Q: Would any scientist ever say, this is magic or miracle? Or this is 100% true? Or I know everything?

Krishna: Yes, why not? This is the magic of science! Miracle, because I cannot explain it? No!

This is what a scientist would like to say: No! I cannot do it right now but in the future when the conditions are favourable, another of my colleague might explain it. 

100% true? Never if he is wise!

Q: How common is research faking?

Krishna: Difficult to find out exactly.

I can give several references that confirm biases and malpractices:

Sponsorship bias in clinical research. funding biases results.

Funding bias - Wikipedia

Stanford researchers uncover patterns in how scientists lie about t...

The 10 Greatest Cases of Fraud in University Research - OnlineUnive...

Industry-funded research leads to biased results - The Daily Texan

Those who resort to unethical practices are bringing a bad name to the field. But these filtering mechanisms that find out these frauds and fakes also tell us to what extent the field of science can go to self-correct itself by accepting its inadequacies and fault lines. I take it as a positive sign!

Q: What are galactic spit balls?

Krishna: Galactic spit balls are created when black holes destroy stars and other galactic objects that come very close to them. Stars that pass too close to the black hole can be shredded by the intense gravity.  A star is sucked into the black hole and torn apart “every few thousand years”. Computer simulations have shown that within these strands of stellar debris, gas can clump back together into balls roughly the mass of Jupiter that are then launched away at several thousand kilometers per second. A single shredded star can form hundreds of these planet-mass objects. What happens to these blobs was unknown. About 95 percent are launched so fast that they escape the gravity of the Milky Way and fly into intergalactic space. Our own milky way black holes produce some of them.  There are expected to be about 100 million of them in the Milky Way, with the closest one being a few hundred light years away from us.

Story image for galactic spit balls from Science Daily

Galaxies like Andromeda could even be expelling these stellar spitballs, too. These spit balls will be very cold and very dark as they have no parent star heating them up.

Q: What do people do when life gives them lemons?

Krishna: I don’t know about others but this is what scientists do…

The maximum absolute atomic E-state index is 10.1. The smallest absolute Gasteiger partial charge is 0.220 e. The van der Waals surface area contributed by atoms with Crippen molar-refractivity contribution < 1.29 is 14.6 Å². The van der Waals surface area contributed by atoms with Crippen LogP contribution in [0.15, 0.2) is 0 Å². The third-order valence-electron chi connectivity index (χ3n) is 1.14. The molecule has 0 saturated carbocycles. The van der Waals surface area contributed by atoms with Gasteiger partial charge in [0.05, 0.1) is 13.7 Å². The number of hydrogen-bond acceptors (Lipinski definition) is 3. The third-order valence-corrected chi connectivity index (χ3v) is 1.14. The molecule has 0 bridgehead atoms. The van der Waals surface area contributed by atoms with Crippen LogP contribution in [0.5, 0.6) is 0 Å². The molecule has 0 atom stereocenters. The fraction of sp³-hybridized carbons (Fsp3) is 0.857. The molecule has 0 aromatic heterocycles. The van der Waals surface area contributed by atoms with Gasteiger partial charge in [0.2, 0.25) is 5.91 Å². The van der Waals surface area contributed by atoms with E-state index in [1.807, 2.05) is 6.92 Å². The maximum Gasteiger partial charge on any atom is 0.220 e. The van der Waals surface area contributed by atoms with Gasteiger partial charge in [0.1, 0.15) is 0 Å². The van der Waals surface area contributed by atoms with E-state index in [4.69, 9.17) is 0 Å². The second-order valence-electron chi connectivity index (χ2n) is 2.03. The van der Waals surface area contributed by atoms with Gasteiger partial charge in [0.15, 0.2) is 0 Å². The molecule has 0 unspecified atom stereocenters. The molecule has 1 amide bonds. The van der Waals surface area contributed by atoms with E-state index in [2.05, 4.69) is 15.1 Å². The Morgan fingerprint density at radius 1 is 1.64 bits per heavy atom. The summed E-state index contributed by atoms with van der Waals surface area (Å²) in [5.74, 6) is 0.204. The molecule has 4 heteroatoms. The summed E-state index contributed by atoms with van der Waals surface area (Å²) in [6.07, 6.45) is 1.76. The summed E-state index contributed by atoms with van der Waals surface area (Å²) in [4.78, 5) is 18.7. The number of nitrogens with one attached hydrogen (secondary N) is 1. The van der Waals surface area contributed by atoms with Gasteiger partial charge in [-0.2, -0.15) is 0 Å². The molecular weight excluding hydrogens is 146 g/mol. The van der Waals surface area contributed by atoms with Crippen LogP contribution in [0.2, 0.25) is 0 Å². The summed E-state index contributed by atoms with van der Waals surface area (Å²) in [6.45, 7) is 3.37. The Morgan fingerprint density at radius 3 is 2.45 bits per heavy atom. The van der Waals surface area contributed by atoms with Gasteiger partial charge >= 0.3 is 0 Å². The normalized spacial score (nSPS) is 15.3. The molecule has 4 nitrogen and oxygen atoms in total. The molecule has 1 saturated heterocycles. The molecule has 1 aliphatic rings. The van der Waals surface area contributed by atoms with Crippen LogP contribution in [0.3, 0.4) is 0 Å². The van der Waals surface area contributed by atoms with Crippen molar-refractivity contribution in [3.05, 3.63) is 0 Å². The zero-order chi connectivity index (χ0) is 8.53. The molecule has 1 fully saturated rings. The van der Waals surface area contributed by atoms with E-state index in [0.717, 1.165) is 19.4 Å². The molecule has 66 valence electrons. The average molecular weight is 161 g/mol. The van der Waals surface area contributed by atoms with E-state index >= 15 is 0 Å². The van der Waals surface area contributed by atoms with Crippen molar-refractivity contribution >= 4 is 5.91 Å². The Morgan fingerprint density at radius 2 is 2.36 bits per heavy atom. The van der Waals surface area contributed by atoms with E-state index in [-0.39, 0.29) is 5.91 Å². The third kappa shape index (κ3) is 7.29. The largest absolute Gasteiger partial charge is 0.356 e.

Q: Isn't just born baby's breathing a miracle? Nobody taught a baby to breathe!

Krishna: :) A foetus gets its oxygen supply from the mother through blood when still in the womb. So it need not breathe on its own. 

But, once born, when the umbilical cord is severed, the baby has to get oxygen on its own. The baby needs to initiate breathing in order to get oxygen and clear carbon dioxide from its body. Immediately after birth (and before crying), the CO2 levels start increasing rapidly in baby’s blood.

This increased levels of carbon dioxide serve as a signalit signals the area of brain responsible for respiration that now is a good time for baby’s first breath. The brain of a baby, then responds to the signal by sending impulses to rib cage to expand and draw in air.

First breath is thus initiated — as a cry. It is a built-in reflex.

Now, imagine a baby/infant give out a loud cry — it has 2 phases

  1. A deep breath is taken in, in preparation of crying (a.k.a deep inhalation/inspiration).
  2. Followed by a prolonged, loud breathing-out (a.k.a exhalation/expiration) or simply put — crying.

This way the first breath of a baby is initiated! 

As always, I end my reply by saying 'this is science', not a miracle.

Q: After reading some of your articles posted here, I think your views are very progressive, highly stimulative, original, unique, somewhat confrontational ( they oppose vastly held public views), and a little bit shocking - they come from a woman - who dares to take on nonsense! Aren't you afraid of anything? What gave you so much strength and a blasting mind? Are all scientists like you?

Krishna: :) My training in science - especially in critical thinking is the main thing. I don't think all the people who are trained in science will be like me. Most of my colleagues are not! The difference is my family. My grandfather was a social reformer. My father  too had his father's qualities. I think all that had been passed on to me. But my sister - who was brought up just like me - is not like me. She is not from the field of science. So what made the difference?

My training in science plus my family atmosphere made a deadly combination that sculpted my unique personality. Nothing appeals to me unless it is subjected to rational analysis of my mind and comes out as the right thing. 

When I was young I used to get frightened very easily. My father made me fearless. I used to faint at the sight of blood then. It doesn't happen now. 

I would be dishonest if I say I won't get frightened. But I can conquer it now with my rational thinking. 

If I think I am right I can take on the whole world. That is what is happening here. And I have enough knowledge to guide me in deciding what is right and what is not. If I lack it in some aspects, I try to learn it from other experts.

I can never step back again. My brain that is broadened by knowledge can never go back to its original size.  An enlightened person can never retract  into darkness. All that I can do now is move forward ... up ... into ... brilliancy!

Views: 381

Replies to This Discussion





© 2024   Created by Dr. Krishna Kumari Challa.   Powered by

Badges  |  Report an Issue  |  Terms of Service